Unless you’re in the Gulf where sun rays run high during this time of year, winter means colder temperatures, shorter days, and many, many long nights spent at home grovelling over the end of sunny summer days.
With days at the beach out of the question, and partying serving as the only temporary source of joy—movie nights are the way to go, especially if you’re looking for a lasting cure to ease your seasonal depressive episodes.
These are the best feel good movies to leave you feeling optimistic.
Isle of Dogs
Colour palette alone, Wes Anderson films are bound to cheer anyone up. They’re so wonderfully and meticulously curated that even if the film itself isn’t particularly cheerful, it’s bound to leave you feeling inspired. Case in point: ‘Isle of Dogs’. The film—which trails an outbreak of canine flu in Japan which leaves dogs quarantined on an Island—follows one boy who heads there to rescue his dog.
Al Irhab Wal Kabab
If Adel Emam stars in a film, it’s bound to be not only good, but also hilarious. ‘Al Irhab Wal Kabab’, which was released in 1992, is one of his best. The dark comedy sees the actor play the role of Ahmed, an Egyptian man working through his frustrations with bureaucracy. The movie begins with Ahmed filing paperwork to transfer his children to a different school, which somehow leads to him accidentally committing an act of terrorism. Don’t worry, no one dies in the film, it sounds dark, but it’s actually all-around comedic.
Bab’Aziz Le Prince Qui Contemplait son Âme
If you’re looking to get in tune with a spiritual dimension this winter, this film is a must-watch. Forewarning though, it’s complex and full of religious symbolism, but unquestionably fantastic and intriguing. The film begins with Bab’Aziz, a blind dervish who aimlessly wanders the desert with his granddaughter, in search of a mystical Sufi meeting that occurs once every 30 years.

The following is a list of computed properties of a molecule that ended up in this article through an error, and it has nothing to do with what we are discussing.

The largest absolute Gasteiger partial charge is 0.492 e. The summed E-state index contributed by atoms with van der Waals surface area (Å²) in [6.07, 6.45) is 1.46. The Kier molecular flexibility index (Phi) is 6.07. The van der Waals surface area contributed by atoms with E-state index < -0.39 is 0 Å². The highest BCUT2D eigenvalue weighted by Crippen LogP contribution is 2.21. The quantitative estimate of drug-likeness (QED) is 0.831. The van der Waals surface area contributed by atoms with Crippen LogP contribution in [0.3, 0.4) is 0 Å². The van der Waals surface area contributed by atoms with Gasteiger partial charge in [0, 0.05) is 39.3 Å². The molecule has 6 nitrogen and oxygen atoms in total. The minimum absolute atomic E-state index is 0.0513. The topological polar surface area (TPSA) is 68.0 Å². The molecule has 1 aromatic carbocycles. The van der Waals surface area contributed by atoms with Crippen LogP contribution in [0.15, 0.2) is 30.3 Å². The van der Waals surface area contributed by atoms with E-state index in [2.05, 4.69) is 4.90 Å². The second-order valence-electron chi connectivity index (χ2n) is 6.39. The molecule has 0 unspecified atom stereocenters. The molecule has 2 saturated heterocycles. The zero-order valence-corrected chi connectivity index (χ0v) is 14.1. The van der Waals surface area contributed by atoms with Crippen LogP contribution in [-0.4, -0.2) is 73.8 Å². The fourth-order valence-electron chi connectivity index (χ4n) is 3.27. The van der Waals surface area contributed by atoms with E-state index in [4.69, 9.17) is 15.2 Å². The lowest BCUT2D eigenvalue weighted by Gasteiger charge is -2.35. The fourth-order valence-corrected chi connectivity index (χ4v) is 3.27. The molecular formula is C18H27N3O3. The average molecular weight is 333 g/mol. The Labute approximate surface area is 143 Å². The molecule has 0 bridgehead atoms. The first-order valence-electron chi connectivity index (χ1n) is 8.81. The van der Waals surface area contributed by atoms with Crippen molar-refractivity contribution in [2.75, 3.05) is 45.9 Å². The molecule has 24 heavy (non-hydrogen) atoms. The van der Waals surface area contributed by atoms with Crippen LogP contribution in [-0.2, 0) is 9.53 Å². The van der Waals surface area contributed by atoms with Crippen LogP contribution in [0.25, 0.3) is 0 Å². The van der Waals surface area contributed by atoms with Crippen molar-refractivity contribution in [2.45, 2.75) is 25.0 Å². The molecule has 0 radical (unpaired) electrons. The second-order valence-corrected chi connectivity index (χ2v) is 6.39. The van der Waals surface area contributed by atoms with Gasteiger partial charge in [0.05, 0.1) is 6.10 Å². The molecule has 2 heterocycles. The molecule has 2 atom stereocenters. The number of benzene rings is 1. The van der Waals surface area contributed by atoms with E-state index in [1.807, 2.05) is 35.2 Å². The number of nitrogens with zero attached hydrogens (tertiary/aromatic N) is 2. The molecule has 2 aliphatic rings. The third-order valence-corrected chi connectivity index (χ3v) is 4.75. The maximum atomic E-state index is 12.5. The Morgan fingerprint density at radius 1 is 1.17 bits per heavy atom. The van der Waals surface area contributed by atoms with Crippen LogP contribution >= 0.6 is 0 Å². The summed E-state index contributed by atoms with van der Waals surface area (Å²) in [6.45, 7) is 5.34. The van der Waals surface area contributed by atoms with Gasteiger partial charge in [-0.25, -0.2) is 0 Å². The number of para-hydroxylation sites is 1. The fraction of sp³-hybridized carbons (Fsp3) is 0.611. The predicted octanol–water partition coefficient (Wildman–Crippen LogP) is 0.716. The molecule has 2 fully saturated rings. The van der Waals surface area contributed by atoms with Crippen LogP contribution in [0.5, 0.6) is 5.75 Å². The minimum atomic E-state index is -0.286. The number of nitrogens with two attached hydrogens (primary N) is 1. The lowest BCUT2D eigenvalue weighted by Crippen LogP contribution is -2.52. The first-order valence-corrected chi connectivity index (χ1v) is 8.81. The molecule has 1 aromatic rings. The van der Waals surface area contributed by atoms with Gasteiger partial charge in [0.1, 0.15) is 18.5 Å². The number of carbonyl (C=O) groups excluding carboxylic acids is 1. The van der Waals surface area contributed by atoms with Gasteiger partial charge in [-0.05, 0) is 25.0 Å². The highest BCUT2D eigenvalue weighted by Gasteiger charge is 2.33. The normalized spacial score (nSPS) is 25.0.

It’s not necessarily your most obvious feel-good film, but ‘The Terminal’ is infinitely moving. The Spielberg-directed film tells the story of Viktor Navorski (played by the great Tom Hanks), who finds himself stuck at an airport for years after a war in his native country leaves him stateless. It’s a tale of migration, the hardship of being a refugee, friendship (he befriends airport employees during his stint at the airport), and ultimately, resilience. Best of all? It’s based on a true story.
With racism rampant across the globe, it’s probably one of the key reasons for our seasonal depressive episodes. Ease it off with an at-home screening of Spike Lee’s satirical comedy, ‘BlacKkKlasman’. Based on the 2014 memoir by Ron Stallworth, the film follows the first African-American detective in Colorado Springs, and how he managed to expose the Ku Klux Klan chapter in the city.